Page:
Space radiation has three sources. It can come from the trapped radiation belts known as the Van Allen belts, which has a proton belt and an outer electron belt. The inner belt is mostly protons, and these are trapped particles that just go back and forth between the poles. The second source is from solar particle events, which can be shielded if planned for, but can pose problems without adequate shielding. The third radiation source is known as galactic cosmic radiation, which comes from outside our solar system. This source consists of heavy ions and is very energetic. As soon as you leave Earth’s orbit you get away from the Van Allen belts and then you're just left with the occasional solar particle event, which can be shielded. Galactic cosmic radiation is very difficult because it's high-energy protons and heavy ions. The passive shielding you need to block that takes a lot of mass, which is expensive to launch.

There are also secondary neutrons that we worry about when interacting with the vehicle and the people themselves. If you're standing on the moon or Mars you have planetary protection, so you have some shielding from that. It's a little more risky on the transit to the moon and Mars. Mars does have a little bit of an atmosphere, which would provide some shielding as well.

Q: If far in the future humans were on a deep space probe, what kind of shielding would that require?
A:
We've talked about that a lot, hypothetically of course. We are doing a little bit of research on active shielding, which means basically creating your own magnetic field to deflect or shield the particles. Most of what we use right now is passive high-density polyethylene, or water bags, or fuel or food — just mass. If we go beyond Mars we will need to look at active shielding.

Q: How much radiation is safe for humans?
A:
Our goal is to protect the astronauts and the mission. Currently we allow 500 millisieverts for the blood forming organs per year (the millisievert is a measure of the absorption of radiation by the human body). We were granted that exception in order to carry out our mission, but our career limits are age and sex based. They’re related to a 3 percent excess risk of death from radiation exposure. After doing more research, the difference in radiation exposure risks between men and women is not as high as we originally thought.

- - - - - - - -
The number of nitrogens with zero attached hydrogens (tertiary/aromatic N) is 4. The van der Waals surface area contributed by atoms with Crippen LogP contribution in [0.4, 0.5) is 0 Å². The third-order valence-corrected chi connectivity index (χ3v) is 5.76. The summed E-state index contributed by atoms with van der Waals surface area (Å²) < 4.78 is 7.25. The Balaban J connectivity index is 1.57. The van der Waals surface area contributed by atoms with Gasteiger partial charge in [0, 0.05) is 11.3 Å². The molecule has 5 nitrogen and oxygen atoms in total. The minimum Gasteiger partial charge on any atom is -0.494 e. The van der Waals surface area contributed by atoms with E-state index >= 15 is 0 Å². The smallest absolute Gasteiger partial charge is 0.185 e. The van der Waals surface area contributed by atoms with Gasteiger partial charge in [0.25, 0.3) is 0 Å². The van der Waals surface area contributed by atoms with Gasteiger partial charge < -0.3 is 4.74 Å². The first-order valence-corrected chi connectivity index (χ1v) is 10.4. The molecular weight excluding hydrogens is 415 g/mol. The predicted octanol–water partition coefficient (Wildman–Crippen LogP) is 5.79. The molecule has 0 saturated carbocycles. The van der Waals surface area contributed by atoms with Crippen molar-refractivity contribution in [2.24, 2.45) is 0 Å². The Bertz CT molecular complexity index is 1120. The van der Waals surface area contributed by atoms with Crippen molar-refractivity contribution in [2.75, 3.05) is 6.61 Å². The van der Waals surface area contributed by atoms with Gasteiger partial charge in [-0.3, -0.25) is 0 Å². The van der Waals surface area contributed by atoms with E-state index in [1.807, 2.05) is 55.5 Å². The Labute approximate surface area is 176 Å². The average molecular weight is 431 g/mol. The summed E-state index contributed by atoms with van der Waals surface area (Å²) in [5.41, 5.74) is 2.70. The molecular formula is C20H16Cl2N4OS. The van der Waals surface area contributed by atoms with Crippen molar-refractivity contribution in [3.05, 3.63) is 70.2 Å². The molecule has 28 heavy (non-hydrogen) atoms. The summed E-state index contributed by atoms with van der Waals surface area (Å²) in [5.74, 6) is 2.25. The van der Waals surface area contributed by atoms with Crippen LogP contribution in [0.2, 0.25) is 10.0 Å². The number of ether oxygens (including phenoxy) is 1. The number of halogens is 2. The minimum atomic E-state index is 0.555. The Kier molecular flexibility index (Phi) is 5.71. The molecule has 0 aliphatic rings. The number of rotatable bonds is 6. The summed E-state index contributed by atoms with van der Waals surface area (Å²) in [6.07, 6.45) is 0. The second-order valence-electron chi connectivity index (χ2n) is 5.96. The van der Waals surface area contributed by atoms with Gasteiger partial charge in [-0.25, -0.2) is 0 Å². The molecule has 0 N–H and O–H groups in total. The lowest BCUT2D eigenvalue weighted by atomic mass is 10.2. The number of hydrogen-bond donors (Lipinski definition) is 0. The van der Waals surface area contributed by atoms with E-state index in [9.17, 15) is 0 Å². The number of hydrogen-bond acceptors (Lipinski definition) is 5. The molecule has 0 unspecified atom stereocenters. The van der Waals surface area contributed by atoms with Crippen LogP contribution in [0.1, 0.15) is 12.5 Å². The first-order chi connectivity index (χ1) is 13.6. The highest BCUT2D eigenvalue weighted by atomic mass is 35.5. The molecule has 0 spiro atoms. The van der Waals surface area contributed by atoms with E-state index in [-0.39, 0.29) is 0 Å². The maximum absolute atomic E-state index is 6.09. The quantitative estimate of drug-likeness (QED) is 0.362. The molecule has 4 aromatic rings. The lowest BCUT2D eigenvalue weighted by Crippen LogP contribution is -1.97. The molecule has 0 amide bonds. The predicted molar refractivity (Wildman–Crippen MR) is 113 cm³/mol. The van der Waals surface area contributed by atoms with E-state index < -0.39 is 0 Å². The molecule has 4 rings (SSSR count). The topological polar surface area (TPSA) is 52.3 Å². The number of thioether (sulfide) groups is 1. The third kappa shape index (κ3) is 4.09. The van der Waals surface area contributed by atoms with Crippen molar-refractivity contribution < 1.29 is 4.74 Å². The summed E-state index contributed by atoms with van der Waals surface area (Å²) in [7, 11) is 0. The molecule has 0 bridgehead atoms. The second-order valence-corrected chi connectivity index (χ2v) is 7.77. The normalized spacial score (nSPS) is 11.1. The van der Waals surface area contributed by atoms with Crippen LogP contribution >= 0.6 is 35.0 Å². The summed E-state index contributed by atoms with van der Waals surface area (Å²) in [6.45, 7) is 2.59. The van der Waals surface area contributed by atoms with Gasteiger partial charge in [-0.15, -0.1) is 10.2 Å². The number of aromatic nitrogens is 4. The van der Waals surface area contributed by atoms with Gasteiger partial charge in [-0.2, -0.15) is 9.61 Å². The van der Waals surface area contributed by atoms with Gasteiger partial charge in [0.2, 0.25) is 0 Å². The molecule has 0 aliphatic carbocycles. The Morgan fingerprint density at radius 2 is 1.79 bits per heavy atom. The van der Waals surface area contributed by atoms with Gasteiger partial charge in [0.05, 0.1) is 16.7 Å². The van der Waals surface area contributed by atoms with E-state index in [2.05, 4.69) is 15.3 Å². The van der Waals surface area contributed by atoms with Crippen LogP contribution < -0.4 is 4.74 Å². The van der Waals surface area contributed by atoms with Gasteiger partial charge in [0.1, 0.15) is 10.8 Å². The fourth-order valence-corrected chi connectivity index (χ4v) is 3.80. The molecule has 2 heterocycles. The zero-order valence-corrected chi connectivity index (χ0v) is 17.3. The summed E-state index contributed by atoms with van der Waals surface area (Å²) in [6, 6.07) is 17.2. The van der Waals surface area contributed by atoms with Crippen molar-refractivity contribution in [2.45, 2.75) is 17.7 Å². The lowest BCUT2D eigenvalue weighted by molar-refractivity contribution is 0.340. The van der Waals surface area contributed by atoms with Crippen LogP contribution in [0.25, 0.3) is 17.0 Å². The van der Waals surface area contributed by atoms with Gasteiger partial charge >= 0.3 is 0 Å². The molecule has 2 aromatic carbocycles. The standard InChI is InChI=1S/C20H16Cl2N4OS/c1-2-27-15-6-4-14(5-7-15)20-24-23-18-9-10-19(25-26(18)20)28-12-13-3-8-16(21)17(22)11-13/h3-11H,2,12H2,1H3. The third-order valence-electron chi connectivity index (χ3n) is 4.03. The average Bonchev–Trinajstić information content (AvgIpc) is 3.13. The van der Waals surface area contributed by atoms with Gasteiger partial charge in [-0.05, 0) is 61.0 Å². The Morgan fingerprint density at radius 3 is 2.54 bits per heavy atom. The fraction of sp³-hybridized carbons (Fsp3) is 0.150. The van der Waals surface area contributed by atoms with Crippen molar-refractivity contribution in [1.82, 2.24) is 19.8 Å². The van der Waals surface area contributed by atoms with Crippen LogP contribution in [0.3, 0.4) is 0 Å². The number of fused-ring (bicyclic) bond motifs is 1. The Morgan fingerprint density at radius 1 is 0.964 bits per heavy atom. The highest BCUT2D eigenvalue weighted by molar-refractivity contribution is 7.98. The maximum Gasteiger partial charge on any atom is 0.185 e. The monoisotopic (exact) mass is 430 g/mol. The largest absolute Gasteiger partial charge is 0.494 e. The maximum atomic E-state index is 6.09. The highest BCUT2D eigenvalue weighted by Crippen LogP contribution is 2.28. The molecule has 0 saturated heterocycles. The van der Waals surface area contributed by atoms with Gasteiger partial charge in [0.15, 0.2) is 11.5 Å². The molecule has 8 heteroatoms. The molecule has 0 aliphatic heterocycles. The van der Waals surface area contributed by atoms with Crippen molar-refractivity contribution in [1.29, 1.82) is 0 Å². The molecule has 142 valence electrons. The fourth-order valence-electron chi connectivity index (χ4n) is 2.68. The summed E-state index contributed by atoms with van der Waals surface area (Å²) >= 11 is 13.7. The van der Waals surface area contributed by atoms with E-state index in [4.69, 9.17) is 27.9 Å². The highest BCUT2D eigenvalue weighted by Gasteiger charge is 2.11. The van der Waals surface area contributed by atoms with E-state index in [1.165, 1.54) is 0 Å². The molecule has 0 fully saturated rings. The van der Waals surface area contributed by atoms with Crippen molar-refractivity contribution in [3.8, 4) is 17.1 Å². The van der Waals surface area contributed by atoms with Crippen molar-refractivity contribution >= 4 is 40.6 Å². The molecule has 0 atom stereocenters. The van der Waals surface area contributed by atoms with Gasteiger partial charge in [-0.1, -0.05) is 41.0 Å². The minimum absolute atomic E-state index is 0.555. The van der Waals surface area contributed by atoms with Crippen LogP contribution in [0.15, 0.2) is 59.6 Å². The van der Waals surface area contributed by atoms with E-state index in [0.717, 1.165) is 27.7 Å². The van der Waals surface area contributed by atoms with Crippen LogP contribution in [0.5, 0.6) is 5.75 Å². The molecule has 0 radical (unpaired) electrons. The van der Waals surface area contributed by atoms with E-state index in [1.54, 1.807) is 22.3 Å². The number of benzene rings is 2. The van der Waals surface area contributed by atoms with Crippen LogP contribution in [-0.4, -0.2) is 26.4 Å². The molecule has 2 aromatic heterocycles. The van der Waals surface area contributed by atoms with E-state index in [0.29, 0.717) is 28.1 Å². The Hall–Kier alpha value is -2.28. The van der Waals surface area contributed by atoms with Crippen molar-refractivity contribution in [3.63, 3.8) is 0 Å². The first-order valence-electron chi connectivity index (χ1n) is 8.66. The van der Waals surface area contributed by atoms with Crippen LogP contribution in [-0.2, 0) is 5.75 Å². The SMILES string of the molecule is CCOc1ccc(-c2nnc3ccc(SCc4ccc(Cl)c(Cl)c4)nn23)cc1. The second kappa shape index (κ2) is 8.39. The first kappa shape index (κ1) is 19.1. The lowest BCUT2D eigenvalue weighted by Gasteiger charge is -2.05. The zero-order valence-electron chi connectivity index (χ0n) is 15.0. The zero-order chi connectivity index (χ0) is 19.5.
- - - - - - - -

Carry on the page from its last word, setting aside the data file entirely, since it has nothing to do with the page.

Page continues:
Q: Do you think that space travel is ethical, given the dangers of radiation?
A:
I do.

One of the first principles of bioethics is respect for autonomy, which includes volunteerism and informed consent. If someone took the three-year round trip to Mars today, given our current technology, they would have around a 10 to 15 percent excess risk from dying from that radiation exposure. Now, while obviously a 10 to 15 percent additional risk of dying from radiation exposure is higher than our 3 percent threshold, it's also not an automatic death sentence. Another consideration is the advances in medicine that may occur in the next century, such as the ability to cure different cancers.

In my personal opinion I would argue that many explorers throughout history had a much higher risk of death, yet we look back and recognize their accomplishments and it's hard to imagine if we never took those risks and made those journeys. Astronauts, by the way, are usually willing to take more risks than NASA is ready to allow. Astronauts are outstanding people. They're great leaders and great followers.
Q: What do you think the future of space travel will look like? 
A:
I believe access to low Earth orbit will become a lot more common in the next 20 years. We will keep pushing the envelope for making humans a multiplanetary species. We have more countries and companies interested and developing space travel than ever before, it's exciting. We’re going to see more innovations that come from unexpected places.

Q: With NASA specifically, what are you most excited for?
A:
We have broad political and public support and a workforce that will take on and can accomplish anything. I honestly think the future is wide open — it’s whatever the public, space experts and our elected officials agree should be our path. Right now we're headed down a path of having humans on Mars. I don't know what happens after Mars, but we have a long time to decide.

Q: What life advice do you have?
A:
You get out of life what you put into it so take risks. The director of human resources (HR) came to me one day and she asked if I would be her deputy director for a year in HR. I'm an engineer, and I don't know the first thing about human resources, but I took it and I went with it for a year and it was fascinating. They taught me a lot about diversity and inclusion and how to give honest feedback the right way as just some examples. I learned many things I never would have learned otherwise.

Again, take risks. Find people you admire, seek out mentoring opportunities, listen more. If you're an introvert, work on speaking up and engaging more. If you're an extrovert, make sure you occasionally speak up less and listen to others, not just listening, but seeking out their opinions and thoughts. Great ideas can come from unexpected sources.